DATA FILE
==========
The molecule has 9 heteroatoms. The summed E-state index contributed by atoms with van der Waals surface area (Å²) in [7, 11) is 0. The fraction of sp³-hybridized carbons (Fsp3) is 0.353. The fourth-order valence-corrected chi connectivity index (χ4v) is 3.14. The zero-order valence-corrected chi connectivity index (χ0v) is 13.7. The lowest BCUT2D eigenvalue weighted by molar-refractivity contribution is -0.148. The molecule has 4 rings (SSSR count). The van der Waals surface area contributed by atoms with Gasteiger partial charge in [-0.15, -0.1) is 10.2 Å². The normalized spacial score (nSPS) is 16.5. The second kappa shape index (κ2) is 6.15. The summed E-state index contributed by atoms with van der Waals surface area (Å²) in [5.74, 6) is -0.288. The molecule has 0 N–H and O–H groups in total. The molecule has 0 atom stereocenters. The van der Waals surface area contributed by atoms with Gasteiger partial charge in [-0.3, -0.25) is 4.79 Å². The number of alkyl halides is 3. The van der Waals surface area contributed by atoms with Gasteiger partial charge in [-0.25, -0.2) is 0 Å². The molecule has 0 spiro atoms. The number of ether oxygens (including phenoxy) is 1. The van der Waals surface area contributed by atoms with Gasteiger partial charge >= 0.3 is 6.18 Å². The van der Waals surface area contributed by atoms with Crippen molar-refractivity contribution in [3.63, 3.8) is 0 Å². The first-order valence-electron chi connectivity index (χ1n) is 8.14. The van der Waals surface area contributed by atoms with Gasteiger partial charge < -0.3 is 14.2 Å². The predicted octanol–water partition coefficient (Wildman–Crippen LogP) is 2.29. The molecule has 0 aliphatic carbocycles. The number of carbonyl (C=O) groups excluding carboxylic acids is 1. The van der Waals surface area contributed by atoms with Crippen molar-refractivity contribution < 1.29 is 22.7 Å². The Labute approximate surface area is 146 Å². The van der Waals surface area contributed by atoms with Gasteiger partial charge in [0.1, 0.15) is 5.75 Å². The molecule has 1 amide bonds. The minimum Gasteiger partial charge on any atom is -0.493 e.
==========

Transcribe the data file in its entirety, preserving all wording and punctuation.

The molecule has 9 heteroatoms. The summed E-state index contributed by atoms with van der Waals surface area (Å²) in [7, 11) is 0. The fraction of sp³-hybridized carbons (Fsp3) is 0.353. The fourth-order valence-corrected chi connectivity index (χ4v) is 3.14. The zero-order valence-corrected chi connectivity index (χ0v) is 13.7. The lowest BCUT2D eigenvalue weighted by molar-refractivity contribution is -0.148. The molecule has 4 rings (SSSR count). The van der Waals surface area contributed by atoms with Gasteiger partial charge in [-0.15, -0.1) is 10.2 Å². The normalized spacial score (nSPS) is 16.5. The second kappa shape index (κ2) is 6.15. The summed E-state index contributed by atoms with van der Waals surface area (Å²) in [5.74, 6) is -0.288. The molecule has 0 N–H and O–H groups in total. The molecule has 0 atom stereocenters. The van der Waals surface area contributed by atoms with Gasteiger partial charge in [-0.3, -0.25) is 4.79 Å². The number of alkyl halides is 3. The van der Waals surface area contributed by atoms with Gasteiger partial charge in [-0.25, -0.2) is 0 Å². The molecule has 0 spiro atoms. The number of ether oxygens (including phenoxy) is 1. The van der Waals surface area contributed by atoms with Gasteiger partial charge >= 0.3 is 6.18 Å². The van der Waals surface area contributed by atoms with Crippen molar-refractivity contribution in [3.63, 3.8) is 0 Å². The first-order valence-electron chi connectivity index (χ1n) is 8.14. The van der Waals surface area contributed by atoms with Gasteiger partial charge < -0.3 is 14.2 Å². The predicted octanol–water partition coefficient (Wildman–Crippen LogP) is 2.29. The molecule has 0 aliphatic carbocycles. The number of carbonyl (C=O) groups excluding carboxylic acids is 1. The van der Waals surface area contributed by atoms with Crippen molar-refractivity contribution < 1.29 is 22.7 Å². The Labute approximate surface area is 146 Å². The van der Waals surface area contributed by atoms with Gasteiger partial charge in [0.1, 0.15) is 5.75 Å². The molecule has 1 amide bonds. The minimum Gasteiger partial charge on any atom is -0.493 e.